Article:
MEN2B is caused by a specific genetic change (mutation or pathogenic variant) in the RET gene. The disease is inherited in an autosomal dominant manner. A diagnosis of MEN2B is suspected when a person has a personal or family history of medullary thyroid cancer, pheochromocytoma, or physical findings suggestive of MEN2B. The diagnosis can be confirmed with genetic testing. Treatment for MEN2B typically includes removal of the thyroid and screening for the development of additional tumors.[2]

There is another type of multiple endocrine neoplasia type 2 that causes an increased risk for medullary thyroid carcinoma and pheochromocytomas. This disease is known as multiple endocrine neoplasia type 2A (MEN2A).


The signs and symptoms of multiple endocrine neoplasia type 2B (MEN2B) include the development of tumors (neoplasias) of the endocrine glands. Endocrine glands are located throughout the body and are responsible for secreting hormones. The most common tumors that are found in people with MEN2B are medullary thyroid carcinoma (MTC) and tumors of the adrenal glands called pheochromocytomas. MTC is a type of thyroid cancer. In addition, tumor cells from medullary thyroid carcinomas can spread (metastasize) to other parts of the body. The risk for a person with MEN2B to develop a medullary thyroid carcinoma or changes in the production of the cells of the thyroid gland (hyperplasia) is nearly 100%. People with MEN2B are most likely to develop medullary thyroid carcinomas in childhood or early adulthood.[2]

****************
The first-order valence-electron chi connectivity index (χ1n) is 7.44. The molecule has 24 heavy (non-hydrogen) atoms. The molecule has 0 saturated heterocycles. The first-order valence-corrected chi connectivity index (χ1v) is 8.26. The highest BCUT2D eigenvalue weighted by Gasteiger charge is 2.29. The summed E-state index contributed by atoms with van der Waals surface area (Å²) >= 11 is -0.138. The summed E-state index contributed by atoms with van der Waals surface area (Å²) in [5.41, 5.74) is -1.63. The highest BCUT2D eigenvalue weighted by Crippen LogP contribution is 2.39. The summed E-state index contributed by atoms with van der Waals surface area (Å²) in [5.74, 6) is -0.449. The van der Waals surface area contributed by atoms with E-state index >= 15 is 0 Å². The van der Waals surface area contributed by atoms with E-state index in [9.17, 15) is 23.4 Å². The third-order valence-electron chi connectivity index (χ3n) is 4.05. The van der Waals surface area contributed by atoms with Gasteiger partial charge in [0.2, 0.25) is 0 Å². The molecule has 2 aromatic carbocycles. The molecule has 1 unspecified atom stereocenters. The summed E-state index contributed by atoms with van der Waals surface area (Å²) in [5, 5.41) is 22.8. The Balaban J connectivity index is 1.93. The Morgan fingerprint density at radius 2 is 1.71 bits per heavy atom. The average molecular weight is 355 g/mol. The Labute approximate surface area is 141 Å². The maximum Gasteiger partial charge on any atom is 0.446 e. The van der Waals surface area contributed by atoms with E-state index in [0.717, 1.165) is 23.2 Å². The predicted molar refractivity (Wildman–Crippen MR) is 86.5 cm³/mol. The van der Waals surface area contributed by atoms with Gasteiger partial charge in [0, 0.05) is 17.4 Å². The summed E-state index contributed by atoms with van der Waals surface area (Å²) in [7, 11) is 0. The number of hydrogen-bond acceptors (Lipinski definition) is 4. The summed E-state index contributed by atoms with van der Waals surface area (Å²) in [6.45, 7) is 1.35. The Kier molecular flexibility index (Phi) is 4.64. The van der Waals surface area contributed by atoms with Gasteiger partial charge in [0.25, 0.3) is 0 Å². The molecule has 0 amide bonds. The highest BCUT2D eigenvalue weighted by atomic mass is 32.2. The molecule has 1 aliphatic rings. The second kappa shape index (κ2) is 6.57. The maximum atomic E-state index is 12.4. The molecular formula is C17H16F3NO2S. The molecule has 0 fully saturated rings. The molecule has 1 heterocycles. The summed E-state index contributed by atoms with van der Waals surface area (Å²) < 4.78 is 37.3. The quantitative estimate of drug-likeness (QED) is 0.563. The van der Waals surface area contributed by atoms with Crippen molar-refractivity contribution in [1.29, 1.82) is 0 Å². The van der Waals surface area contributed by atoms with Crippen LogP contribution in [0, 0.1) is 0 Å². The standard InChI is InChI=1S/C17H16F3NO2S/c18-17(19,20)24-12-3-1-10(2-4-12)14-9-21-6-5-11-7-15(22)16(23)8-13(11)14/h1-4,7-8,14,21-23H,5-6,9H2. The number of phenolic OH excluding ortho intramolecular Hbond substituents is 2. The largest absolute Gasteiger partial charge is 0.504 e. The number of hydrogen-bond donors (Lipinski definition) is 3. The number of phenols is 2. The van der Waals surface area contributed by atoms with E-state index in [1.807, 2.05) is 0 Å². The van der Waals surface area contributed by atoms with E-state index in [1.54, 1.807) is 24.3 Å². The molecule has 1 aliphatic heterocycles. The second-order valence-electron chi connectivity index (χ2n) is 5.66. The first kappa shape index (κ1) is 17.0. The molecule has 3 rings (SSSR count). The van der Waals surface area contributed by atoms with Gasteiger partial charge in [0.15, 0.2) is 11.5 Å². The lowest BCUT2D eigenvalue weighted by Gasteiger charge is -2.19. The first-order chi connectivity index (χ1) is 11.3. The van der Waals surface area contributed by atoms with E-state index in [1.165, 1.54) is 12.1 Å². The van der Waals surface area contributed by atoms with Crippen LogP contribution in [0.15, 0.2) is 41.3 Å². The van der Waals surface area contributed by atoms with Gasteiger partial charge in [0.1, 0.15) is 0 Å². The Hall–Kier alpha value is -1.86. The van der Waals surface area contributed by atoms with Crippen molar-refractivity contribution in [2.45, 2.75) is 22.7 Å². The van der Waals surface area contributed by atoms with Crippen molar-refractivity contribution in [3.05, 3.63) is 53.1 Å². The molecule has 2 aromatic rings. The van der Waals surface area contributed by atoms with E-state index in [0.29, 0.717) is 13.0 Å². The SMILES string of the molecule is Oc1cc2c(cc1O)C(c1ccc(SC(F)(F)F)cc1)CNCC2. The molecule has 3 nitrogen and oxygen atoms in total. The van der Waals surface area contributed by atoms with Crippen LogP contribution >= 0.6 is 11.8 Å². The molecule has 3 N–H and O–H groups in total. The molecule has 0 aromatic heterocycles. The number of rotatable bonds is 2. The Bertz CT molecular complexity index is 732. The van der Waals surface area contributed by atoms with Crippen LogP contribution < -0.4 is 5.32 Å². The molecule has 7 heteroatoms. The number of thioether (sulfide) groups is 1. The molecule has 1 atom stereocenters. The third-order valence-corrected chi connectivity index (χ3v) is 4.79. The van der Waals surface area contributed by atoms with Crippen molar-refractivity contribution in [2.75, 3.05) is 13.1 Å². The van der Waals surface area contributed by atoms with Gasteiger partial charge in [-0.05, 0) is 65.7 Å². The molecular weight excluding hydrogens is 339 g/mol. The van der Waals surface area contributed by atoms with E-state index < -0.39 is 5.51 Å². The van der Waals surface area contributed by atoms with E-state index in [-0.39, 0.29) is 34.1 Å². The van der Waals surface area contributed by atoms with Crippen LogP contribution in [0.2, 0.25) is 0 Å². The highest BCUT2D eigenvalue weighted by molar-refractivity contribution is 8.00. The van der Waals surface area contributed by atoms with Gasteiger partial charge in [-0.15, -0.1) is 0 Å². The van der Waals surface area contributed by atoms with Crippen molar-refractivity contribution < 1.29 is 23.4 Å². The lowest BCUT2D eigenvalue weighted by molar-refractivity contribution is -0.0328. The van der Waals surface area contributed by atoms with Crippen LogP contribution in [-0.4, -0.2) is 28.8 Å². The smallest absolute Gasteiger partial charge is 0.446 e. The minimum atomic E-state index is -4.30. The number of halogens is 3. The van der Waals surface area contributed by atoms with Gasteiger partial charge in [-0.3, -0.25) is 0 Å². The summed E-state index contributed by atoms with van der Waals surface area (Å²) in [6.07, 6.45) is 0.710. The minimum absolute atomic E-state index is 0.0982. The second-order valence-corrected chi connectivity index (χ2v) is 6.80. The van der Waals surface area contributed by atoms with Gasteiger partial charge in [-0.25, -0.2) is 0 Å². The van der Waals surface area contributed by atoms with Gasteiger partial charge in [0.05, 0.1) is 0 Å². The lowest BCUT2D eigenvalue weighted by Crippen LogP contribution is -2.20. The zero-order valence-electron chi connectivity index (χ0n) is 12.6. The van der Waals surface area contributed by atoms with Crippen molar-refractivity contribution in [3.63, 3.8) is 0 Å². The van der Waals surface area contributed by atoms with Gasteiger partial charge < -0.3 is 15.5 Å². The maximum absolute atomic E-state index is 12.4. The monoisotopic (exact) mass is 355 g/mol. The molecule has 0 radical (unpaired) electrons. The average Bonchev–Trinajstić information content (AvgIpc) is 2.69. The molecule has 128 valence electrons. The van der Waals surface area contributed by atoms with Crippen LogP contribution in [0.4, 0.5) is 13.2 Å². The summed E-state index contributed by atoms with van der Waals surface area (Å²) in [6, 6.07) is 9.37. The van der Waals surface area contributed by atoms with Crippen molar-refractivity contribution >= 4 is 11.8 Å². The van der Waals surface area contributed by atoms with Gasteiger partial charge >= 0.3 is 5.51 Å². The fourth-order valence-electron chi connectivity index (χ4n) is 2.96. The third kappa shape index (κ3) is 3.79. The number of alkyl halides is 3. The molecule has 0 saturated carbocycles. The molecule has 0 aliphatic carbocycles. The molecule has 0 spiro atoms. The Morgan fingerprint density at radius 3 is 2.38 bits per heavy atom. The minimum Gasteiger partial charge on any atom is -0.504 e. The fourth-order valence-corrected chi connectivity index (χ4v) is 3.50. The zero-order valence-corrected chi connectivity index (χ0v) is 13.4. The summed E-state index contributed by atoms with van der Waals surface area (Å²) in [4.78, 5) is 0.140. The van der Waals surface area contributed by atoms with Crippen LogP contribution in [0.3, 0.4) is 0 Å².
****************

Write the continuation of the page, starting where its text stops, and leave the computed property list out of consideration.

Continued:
Pheochromocytomas are typically not cancerous (they are usually benign), but they can cause other health problems such as high blood pressure (hypertension). The risk for a person with MEN2B to develop a pheochromocytoma is about 50%.[2] 

MEN2B can also cause changes in the skin. People with MEN2B may have lumps and bumps on the lips, eyelids, and tongue. They also may have eyelids and lips that appear thicker than in most people. Children with MEN2B may not have tears when they cry.[3] Some people with MEN2B have growths that can form in the gastrointestinal tract called ganglioneuromas. These growths can cause signs and symptoms including diarrhea or constipation and may present as early as infancy.[4] People with MEN2B are often tall and may have long fingers, toes, arms, and legs (marfanoid habitus). They may have hyperflexible joints, especially during childhood.[1][2]